THE TENTH MUSE— Sor Juana Inés de la Cruz (1648-1695)

THE TENTH MUSE— Sor Juana Inés de la Cruz  (1648-1695)

By Mark Sconce


sor-juanaGenius manifests itself in many ways, of course, but one aspect I find more compelling than others is duration, staying power, the ability to influence across the centuries of time. Take Sor (Sister) Juana Inés de la Cruz, our featured poet this month, whose influence is palpable today nearly 320 years after her lamentable death.

I recently made a pilgrimage and had the privilege of seeing Sor Juana’s influence at work in real life and real time in Mexico City. There you will find the convent, now the Universidad del Claustro de Sor Juana, the cloister where Sor Juana spent her last 26 years. This university in the heart of the mega-city is dedicated to teaching the Humanities and only the Humanities. Our charming, intelligent docent, Cecilia Núñez, sensing my thought, asked “What student enrolled in Creative Writing for example would not be influenced by Sor Juana, our gifted, creative poet and writer whose name graces and spirit pervades our campus of nearly 1500 students?”

Sor Juana is ubiquitous. Paintings, sculptures, even her cell, confessional, and blue-tiled bathtub have been preserved. And if you’re a student majoring in Gastronomia (culinary arts), her thoughts on the subject are required reading.

“And what shall I tell you, lady, of the natural secrets I have discovered while cooking? I see that an egg holds together and fries in butter or in oil, but, on the contrary, in syrup shrivels into shreds; observe that to keep sugar in a liquid state one need only add a drop or two of water in which a quince or other bitter fruit has been soaked; observe that the yolk and the white of one egg are so dissimilar that each with sugar produces a result not obtainable with both together. I do not wish to weary you with such inconsequential matters, and make mention of them only to give you full notice of my nature, for I believe they will be occasion for laughter. But, lady, as women, what wisdom may be ours if not the philosophies of the kitchen? I often say, when observing these trivial details: had Aristotle prepared victuals, he would have written more.” She then uses cooking instructions as a metaphor: “Love’s delicacy consists in being loved; one pinch too much or little spoils love’s taste.” The joy of cooking!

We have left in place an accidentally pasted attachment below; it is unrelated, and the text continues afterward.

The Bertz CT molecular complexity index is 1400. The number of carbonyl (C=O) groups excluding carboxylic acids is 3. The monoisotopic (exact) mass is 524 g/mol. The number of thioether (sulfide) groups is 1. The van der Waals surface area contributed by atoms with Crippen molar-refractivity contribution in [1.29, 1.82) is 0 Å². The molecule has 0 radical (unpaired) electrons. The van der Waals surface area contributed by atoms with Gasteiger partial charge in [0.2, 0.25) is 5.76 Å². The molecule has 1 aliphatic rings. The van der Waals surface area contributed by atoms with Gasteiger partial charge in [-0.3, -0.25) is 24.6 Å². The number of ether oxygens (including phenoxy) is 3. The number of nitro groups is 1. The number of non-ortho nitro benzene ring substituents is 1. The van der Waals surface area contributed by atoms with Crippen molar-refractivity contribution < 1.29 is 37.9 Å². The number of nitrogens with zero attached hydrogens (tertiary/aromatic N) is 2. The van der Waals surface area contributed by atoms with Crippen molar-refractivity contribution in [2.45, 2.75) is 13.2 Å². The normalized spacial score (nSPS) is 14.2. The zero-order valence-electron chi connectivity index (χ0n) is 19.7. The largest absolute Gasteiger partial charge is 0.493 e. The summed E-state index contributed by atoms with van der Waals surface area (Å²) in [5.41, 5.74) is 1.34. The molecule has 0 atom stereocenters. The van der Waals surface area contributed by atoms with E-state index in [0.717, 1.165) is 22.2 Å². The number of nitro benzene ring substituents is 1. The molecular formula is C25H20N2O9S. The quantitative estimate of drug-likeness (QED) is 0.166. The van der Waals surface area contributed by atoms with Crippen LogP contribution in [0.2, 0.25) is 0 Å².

There is more. Sor Juana was Latin America’s first feminist whose sharp intellect easily cut through the theological mumbo-jumbo of the 17th Century, which insisted that women were intellectually inferior and therefore should stick to their knitting. The most important issue for Sor Juana was the God-given, intellectual right of women to be allowed to read, study, write, publish, and even teach (a thoroughly male bastion at the time).

In a sly allegory she makes her point:

“There in Egypt, all the sages/by a woman were convinced

That gender is not of the essence/in matters of intelligence.

Victor! Victor!

A victory, a miracle; though more prodigious than the feat

Of conquering, was surely that the men themselves declared defeat.”

Sor Juana

Born out of wedlock just outside Mexico City, Juana first displayed precocious tendencies when she learned to read and write at the age of three. Juana’s mamá sent her to live with rich relatives in Mexico City some years later where her talents in literature and music plus her preadolescent beauty caught the attention of the Spanish Viceregal court. The Vicereine invited Juana to reside in the palace as her maid-in-waiting. Juana proceeded to dazzle the court and professors near and far with her knowledge (gleaned from voracious reading), her skills in argument, and her beautiful appearance and manner.

What they didn’t know was that Juana was, well, Sapphic, as we poets like to say. Her would-be lover would be none other than the Vicereine herself. And when her longings became apparent (“It matters not that you can escape my arms and breast,” she wrote, “if I can imprison you in my fantasy.”), the Vicereine backed off, not for lack of love no doubt but because the Viceroy, her husband, just might disapprove.